It’s hard to review any financial or technology-related media outlet these days without being bombarded by references to BitCoin, the digital currency that seems to have taken the world by storm over the past 6-12 months.
BitCoin poses a pretty substantial challenge to business people: it requires sufficient understanding of computer science to appreciate its elegance and idiosyncrasies but, perhaps more importantly, it requires a sufficient understanding of finance to appreciate it vis a vis other fiat currencies and gold.
Despite this complexity, business leaders are pressured to take a stance on this fledgling techno-currency. Most have chosen the safe approach writing it off as the latest Ponzi scheme with some even arguing that it will be the largest bubble burst in the history of Ponzi bubbles.
I’m afraid I’m not so sure…And here’s why.
BitCoin’s Fate Will Be Decided On A Global Stage Hungry For A Dollar Alternative
Let’s explore a few key facts. A remarkable 86% of the world’s reserves are currently held in two fiat currencies: the US dollar and the Euro (source: Wikipedia). These two currencies form the basis of the global financial system and are regulated centrally. The US dollar, accounting for a whopping 62% of currency reserves throughout the world, is completely controlled by the United States (through the Federal Reserve Bank and the Treasury).
Now consider the fact that gross domestic product (GDP) of the entire world is roughly $72 trillion with the US and Europe making up 45% of that number (source: Wikipedia). More importantly, most of the GDP growth in the world is derived from developing economies outside of that 45% (source: Wikipedia): the so-called ‘BRICS‘ nations of Brazil, Russia, India, China, and South Africa.
The natural question is why such high-growth economies, led by China, would want to depend on a currency completely beyond their control as their store of wealth. The even more natural answer is that the pressure to create a global currency not controlled by a single nation or union will rise sharply over the coming years. A solution like BitCoin, whether the perfect solution or not, might be preferable to some than a centrally-controlled dollar. Perhaps that explains why even regulatory-heavy China hasn’t taken any substantial steps to stem the growth of the digital currency within its borders. Update on 12/5/2013: China just made it illegal for its banks to convert currency to BitCoin.
Two Killer Apps
Augmenting the demand for a global currency are two traits of BitCoin’s design that draw a lot of interest: privacy and transportability. BitCoin’s decentralized, anonymous nature make it exceedingly private (with some caveats) while also providing a level of transportability that can’t be matched even by precious metals or fiat currency. Consider, for example, that BitCoins can instantly be transferred from any location to another, no matter how remote or rural it is. More importantly, the transferred amount can be as small or as large as desired; note, for example, that the fees associated with wire transfers limit the practical minimum amount to be transferred. Combining privacy and transportability may constitute the killer apps that make it a unique proposition.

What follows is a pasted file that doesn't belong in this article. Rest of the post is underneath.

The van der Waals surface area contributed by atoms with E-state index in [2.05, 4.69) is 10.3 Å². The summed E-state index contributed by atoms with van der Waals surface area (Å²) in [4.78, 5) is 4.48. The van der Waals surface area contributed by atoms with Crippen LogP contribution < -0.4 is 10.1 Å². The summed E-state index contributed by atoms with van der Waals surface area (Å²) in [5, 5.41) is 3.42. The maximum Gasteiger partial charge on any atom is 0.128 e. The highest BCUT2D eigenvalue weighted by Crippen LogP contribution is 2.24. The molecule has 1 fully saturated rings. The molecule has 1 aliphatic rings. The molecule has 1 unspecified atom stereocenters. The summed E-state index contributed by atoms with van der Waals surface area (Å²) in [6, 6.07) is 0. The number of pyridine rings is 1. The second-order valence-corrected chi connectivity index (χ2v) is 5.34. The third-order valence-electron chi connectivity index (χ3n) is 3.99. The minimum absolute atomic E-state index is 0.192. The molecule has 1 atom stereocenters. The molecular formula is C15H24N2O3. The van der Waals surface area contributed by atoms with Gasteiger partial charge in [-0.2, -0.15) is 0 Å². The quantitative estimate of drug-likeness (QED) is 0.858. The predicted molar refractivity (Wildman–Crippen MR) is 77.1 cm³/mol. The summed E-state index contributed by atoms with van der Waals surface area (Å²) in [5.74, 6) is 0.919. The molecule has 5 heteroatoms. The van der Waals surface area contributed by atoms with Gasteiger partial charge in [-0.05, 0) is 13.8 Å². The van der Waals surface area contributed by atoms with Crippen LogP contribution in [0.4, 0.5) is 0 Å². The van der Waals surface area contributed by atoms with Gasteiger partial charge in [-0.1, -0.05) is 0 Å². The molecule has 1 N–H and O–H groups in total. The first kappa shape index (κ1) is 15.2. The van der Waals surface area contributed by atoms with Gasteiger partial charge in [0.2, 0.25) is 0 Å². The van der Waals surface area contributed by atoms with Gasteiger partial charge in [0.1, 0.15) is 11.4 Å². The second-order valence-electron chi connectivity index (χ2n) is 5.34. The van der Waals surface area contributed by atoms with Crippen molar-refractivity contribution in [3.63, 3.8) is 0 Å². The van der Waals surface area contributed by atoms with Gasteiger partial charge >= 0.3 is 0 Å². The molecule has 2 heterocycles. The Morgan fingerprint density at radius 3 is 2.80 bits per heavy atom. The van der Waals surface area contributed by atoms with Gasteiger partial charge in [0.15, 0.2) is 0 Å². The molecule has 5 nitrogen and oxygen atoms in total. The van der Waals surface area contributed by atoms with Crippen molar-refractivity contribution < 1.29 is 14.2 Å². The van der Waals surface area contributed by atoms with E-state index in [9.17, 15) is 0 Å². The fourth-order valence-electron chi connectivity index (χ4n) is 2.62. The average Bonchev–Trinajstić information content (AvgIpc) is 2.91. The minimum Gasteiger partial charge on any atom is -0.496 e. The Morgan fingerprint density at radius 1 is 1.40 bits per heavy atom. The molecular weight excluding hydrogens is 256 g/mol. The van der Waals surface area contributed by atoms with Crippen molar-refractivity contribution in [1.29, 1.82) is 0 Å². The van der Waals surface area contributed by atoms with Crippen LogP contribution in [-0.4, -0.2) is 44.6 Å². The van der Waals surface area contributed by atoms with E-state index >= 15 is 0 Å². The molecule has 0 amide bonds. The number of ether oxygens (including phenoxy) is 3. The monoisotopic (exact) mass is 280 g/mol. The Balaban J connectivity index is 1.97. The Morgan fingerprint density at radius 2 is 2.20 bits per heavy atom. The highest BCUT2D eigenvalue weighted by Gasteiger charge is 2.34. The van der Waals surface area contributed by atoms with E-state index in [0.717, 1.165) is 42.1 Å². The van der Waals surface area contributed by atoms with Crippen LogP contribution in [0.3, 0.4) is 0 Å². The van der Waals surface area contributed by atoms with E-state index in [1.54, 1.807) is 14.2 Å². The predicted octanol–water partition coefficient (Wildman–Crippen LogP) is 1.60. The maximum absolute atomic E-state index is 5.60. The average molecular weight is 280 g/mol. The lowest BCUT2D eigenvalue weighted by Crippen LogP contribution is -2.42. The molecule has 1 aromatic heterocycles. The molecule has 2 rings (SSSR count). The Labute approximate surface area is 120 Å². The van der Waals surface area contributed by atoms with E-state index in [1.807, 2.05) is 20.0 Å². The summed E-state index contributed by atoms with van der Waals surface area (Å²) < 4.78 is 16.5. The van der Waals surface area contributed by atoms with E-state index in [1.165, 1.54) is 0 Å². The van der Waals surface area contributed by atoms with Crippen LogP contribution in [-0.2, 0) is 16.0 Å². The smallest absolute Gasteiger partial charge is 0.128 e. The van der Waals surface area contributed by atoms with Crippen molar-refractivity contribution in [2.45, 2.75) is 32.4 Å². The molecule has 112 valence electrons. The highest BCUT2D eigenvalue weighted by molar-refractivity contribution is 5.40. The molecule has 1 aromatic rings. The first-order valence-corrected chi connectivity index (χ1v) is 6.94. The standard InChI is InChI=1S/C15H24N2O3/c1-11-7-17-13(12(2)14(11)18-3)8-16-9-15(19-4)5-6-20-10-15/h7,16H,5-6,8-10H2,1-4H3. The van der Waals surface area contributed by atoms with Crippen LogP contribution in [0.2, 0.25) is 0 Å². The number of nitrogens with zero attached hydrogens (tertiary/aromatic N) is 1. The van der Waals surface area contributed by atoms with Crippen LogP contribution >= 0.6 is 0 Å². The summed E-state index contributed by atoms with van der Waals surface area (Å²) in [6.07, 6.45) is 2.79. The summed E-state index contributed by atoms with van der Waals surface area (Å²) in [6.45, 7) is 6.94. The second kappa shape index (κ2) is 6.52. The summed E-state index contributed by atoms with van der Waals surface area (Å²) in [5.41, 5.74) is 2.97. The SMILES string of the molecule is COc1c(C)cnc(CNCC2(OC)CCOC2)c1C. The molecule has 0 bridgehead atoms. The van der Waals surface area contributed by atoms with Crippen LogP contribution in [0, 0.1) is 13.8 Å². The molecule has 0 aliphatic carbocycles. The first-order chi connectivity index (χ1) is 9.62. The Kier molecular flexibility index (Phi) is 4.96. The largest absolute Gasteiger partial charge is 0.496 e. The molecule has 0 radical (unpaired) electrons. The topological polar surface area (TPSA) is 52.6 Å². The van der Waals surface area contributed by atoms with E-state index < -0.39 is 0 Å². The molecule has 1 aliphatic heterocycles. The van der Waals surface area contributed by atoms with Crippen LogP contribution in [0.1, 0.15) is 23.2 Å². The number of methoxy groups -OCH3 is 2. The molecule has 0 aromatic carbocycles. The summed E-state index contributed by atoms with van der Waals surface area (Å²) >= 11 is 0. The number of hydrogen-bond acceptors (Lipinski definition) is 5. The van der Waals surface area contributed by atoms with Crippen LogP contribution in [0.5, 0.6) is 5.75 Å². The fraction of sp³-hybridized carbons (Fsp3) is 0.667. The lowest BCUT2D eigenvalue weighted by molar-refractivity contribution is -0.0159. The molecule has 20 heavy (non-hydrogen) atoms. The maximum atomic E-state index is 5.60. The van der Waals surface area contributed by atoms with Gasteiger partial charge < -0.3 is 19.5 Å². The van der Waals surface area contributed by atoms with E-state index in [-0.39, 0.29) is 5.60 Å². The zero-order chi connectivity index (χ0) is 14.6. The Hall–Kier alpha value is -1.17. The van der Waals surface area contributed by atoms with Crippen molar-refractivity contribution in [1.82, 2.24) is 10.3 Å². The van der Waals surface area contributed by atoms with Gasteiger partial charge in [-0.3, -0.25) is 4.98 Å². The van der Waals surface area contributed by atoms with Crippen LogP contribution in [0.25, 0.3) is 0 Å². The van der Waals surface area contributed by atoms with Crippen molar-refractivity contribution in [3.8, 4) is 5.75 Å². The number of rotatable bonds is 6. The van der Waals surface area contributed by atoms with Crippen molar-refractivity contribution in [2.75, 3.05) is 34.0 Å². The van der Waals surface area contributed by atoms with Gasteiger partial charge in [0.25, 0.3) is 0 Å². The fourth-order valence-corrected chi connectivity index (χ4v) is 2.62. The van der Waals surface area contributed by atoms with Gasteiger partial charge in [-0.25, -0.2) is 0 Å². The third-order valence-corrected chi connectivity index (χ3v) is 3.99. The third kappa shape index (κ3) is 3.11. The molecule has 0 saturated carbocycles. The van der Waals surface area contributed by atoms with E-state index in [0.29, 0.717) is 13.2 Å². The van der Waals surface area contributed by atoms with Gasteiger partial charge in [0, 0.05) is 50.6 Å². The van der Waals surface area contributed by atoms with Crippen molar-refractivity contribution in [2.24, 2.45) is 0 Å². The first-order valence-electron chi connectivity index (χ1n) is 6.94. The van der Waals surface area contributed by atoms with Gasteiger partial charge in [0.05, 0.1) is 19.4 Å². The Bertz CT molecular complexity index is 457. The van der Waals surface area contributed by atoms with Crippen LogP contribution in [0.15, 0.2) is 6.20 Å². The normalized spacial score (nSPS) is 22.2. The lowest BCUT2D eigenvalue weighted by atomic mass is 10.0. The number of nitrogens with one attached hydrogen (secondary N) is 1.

Ultimately, in my humble view, it’s clearly too early to make the call on BitCoin. Its meteoric rise has certainly been disconcerting as it’s recently reached hyperbolic-growth status. However, unlike many of my colleagues, I find it difficult to write it off. While I can’t say I believe it’s worth $1,000 per coin, I certainly don’t believe it’s worth $0.
While I certainly plan on remaining “dollar-denominated” for quite some time, I’m very impressed and intrigued by the elegant solution that BitCoin delivers bringing together the world of computer cryptography and financial markets. At the explosive growth rate it’s experienced, I don’t think it’ll take too long for us to know the answer; but, it’s important to remember that even a collapse back to $100 does not mean that it’s not a viable currency — that just means that circumstances allowed a bubble to occur. This is completely analogous to the fact that a real estate bubble bursting in the US in 2007 in no way legitimizes real estate today. The more important question is whether the currency can survive such a bubble popping.
Even more questionable is the fact that I can’t imagine it gaining much more traction without governments trying to step in to regulate it. Two reasons might explain the fact no government has yet stepped in: 1) creating legislation regulating it might give it even more legitimacy; and 2) it is very difficult to regulate Internet technology (e.g., peer-to-peer file sharing sites are still rather popular and hosted everywhere) since it crosses national boundaries. All in all, the next year will be rather exciting for those of us who love the intersection between the world of finance and technology. My bet is that, whether or not BitCoin is the digital currency of the future or something like it that comes a little later, we’re witnessing the birth of a monetary revolution.
Update on December 5, 2013: China announced that it’s no long allowing its banks to deal in BitCoins citing risks to financial stability.
This article was recently featured on WIRED Magazine’s Innovation Insights here.